Student Loan Debt Increased 10% In 10 Years
Borrowers with student loan balances over $50,000 have increased almost 10 percent in the past decade, according to a data analysis from the Brookings Institute.
Historically, it was mostly graduate students, PHD candidates or those in the medical field graduating with large amounts of debt. This didn’t concern many economists because, as Brookings Institute senior fellow Adam Looney said, those people went on to high-paying jobs and were able to pay off their debt in a reasonable timeframe.
However, the rising cost of an undergraduate education and expanded borrowing limits has lead to a significant increase in non-repayment rates. Additionally, the expansion in student lending - and its associated risks — grew across all groups: undergraduates, graduates and for parents enrolled in higher education.
“I’m concerned about some of the students taking out these loans are not taking out the loans to pursue high quality or really valuable educational investments,” Looney said. “Students who borrow to enroll in a program that they don't finish or where the program doesn’t lead to a high-paying job, they're gonna struggle. And they do seem to be struggling.”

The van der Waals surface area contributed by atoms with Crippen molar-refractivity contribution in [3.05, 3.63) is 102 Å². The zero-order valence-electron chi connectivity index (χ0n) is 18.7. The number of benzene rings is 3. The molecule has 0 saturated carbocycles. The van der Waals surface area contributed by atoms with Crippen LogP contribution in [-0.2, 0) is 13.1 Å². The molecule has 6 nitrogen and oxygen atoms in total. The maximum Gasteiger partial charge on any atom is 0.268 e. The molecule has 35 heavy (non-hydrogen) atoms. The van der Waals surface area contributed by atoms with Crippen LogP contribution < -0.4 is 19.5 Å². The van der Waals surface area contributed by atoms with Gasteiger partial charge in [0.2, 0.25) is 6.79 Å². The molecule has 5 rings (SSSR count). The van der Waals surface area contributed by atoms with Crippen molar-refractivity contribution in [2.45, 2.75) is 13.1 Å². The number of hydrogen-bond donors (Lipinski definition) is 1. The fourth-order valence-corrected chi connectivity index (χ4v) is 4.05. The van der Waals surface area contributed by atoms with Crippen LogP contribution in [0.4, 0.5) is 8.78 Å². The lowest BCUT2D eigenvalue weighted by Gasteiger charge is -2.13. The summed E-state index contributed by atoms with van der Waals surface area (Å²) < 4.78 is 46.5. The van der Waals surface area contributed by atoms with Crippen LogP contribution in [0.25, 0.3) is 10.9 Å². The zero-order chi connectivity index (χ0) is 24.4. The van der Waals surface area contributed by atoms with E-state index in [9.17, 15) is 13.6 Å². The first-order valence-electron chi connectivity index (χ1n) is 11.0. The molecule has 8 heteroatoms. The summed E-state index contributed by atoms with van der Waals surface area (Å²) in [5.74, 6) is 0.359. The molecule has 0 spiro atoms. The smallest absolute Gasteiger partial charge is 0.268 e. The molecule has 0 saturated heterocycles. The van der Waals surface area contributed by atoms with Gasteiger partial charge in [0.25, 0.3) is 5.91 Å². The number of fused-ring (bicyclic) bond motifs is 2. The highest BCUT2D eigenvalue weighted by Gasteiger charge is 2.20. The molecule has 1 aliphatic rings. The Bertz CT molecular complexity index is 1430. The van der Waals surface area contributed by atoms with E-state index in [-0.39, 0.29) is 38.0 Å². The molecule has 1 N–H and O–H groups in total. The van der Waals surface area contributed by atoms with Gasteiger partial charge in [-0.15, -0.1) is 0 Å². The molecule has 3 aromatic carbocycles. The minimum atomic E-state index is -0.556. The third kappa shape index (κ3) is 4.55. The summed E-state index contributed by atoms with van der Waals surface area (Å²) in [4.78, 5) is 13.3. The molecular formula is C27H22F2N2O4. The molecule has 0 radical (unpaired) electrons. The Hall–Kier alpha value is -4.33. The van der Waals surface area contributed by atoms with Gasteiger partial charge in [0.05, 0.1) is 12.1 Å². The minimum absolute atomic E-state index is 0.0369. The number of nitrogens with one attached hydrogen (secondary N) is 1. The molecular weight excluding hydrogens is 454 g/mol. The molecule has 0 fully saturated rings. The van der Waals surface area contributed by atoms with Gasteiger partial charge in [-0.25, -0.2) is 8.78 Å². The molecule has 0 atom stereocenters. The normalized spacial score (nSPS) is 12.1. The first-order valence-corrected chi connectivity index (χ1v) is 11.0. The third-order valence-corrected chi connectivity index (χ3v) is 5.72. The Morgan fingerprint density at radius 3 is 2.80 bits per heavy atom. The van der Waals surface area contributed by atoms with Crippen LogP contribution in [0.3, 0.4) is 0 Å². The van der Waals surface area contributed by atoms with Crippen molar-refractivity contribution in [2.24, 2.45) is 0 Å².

The analysis concludes that the rise in attendance at for-profit institutions is also to blame. In 2014, 20 percent of borrowers with balances above $50,000 had taken out student loans to attend for-profit colleges. In 2000, that number was less than 5 percent.
Multiple studies have shown enrollees in for-profit institutions have high drop-out rates, lower loan repayment rates and usually have a harder time finding a job after graduation.
Looney’s report also noted that there is a lot more lines of credit open to students in the past 12 years. Since 2006, the amount one person can borrow over their entire academic career has increased. Additionally, new loan products have offered lines of credit to more people.
“Like the parent PLUS loan or the graduate PLUS loans where there are no limits and there's kind of many more opportunities to borrow at programs that are exclusively online programs,” Looney said. The paper calls on policy-makers to reduce loan limits, eliminate certain high-cost loans and reduce the risk for taxpayers.